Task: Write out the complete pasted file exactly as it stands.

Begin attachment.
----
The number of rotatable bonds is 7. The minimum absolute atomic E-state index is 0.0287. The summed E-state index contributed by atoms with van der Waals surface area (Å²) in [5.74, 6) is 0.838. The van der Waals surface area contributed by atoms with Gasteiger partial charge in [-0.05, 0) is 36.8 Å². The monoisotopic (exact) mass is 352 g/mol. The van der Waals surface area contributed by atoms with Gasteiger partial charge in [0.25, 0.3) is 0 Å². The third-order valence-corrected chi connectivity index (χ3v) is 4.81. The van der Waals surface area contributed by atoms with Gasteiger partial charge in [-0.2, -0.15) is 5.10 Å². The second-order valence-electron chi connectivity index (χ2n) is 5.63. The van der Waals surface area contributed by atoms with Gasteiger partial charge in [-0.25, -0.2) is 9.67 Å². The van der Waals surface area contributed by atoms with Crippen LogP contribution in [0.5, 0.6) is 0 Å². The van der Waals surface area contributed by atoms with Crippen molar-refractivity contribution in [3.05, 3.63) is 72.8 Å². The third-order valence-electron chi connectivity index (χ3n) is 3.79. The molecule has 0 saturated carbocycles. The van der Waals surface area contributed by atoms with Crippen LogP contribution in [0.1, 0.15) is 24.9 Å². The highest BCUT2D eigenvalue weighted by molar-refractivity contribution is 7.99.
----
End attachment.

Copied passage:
The number of rotatable bonds is 7. The minimum absolute atomic E-state index is 0.0287. The summed E-state index contributed by atoms with van der Waals surface area (Å²) in [5.74, 6) is 0.838. The van der Waals surface area contributed by atoms with Gasteiger partial charge in [-0.05, 0) is 36.8 Å². The monoisotopic (exact) mass is 352 g/mol. The van der Waals surface area contributed by atoms with Gasteiger partial charge in [0.25, 0.3) is 0 Å². The third-order valence-corrected chi connectivity index (χ3v) is 4.81. The van der Waals surface area contributed by atoms with Gasteiger partial charge in [-0.2, -0.15) is 5.10 Å². The second-order valence-electron chi connectivity index (χ2n) is 5.63. The van der Waals surface area contributed by atoms with Gasteiger partial charge in [-0.25, -0.2) is 9.67 Å². The van der Waals surface area contributed by atoms with Crippen LogP contribution in [0.5, 0.6) is 0 Å². The van der Waals surface area contributed by atoms with Crippen molar-refractivity contribution in [3.05, 3.63) is 72.8 Å². The third-order valence-electron chi connectivity index (χ3n) is 3.79. The molecule has 0 saturated carbocycles. The van der Waals surface area contributed by atoms with Crippen LogP contribution in [0.1, 0.15) is 24.9 Å². The highest BCUT2D eigenvalue weighted by molar-refractivity contribution is 7.99.